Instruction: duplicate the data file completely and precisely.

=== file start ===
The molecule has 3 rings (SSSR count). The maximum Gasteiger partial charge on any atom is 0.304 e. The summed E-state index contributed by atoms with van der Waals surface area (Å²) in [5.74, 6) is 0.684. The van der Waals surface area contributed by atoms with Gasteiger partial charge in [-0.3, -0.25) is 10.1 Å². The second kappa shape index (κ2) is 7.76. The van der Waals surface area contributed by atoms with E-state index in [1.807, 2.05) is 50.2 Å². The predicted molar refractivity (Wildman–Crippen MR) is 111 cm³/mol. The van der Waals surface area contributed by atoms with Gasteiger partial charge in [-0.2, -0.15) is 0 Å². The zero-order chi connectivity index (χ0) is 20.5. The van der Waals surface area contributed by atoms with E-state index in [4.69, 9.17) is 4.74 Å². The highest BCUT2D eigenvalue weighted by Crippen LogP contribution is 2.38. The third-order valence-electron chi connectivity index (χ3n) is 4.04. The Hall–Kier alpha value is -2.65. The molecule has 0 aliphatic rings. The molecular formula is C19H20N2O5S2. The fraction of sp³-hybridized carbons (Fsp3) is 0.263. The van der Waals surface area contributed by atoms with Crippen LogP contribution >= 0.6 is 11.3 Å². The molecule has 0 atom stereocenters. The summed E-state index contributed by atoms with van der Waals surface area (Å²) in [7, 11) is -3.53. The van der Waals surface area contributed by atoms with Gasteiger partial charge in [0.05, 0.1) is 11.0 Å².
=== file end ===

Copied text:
The molecule has 3 rings (SSSR count). The maximum Gasteiger partial charge on any atom is 0.304 e. The summed E-state index contributed by atoms with van der Waals surface area (Å²) in [5.74, 6) is 0.684. The van der Waals surface area contributed by atoms with Gasteiger partial charge in [-0.3, -0.25) is 10.1 Å². The second kappa shape index (κ2) is 7.76. The van der Waals surface area contributed by atoms with E-state index in [1.807, 2.05) is 50.2 Å². The predicted molar refractivity (Wildman–Crippen MR) is 111 cm³/mol. The van der Waals surface area contributed by atoms with Gasteiger partial charge in [-0.2, -0.15) is 0 Å². The zero-order chi connectivity index (χ0) is 20.5. The van der Waals surface area contributed by atoms with E-state index in [4.69, 9.17) is 4.74 Å². The highest BCUT2D eigenvalue weighted by Crippen LogP contribution is 2.38. The third-order valence-electron chi connectivity index (χ3n) is 4.04. The Hall–Kier alpha value is -2.65. The molecule has 0 aliphatic rings. The molecular formula is C19H20N2O5S2. The fraction of sp³-hybridized carbons (Fsp3) is 0.263. The van der Waals surface area contributed by atoms with Crippen LogP contribution >= 0.6 is 11.3 Å². The molecule has 0 atom stereocenters. The summed E-state index contributed by atoms with van der Waals surface area (Å²) in [7, 11) is -3.53. The van der Waals surface area contributed by atoms with Gasteiger partial charge in [0.05, 0.1) is 11.0 Å².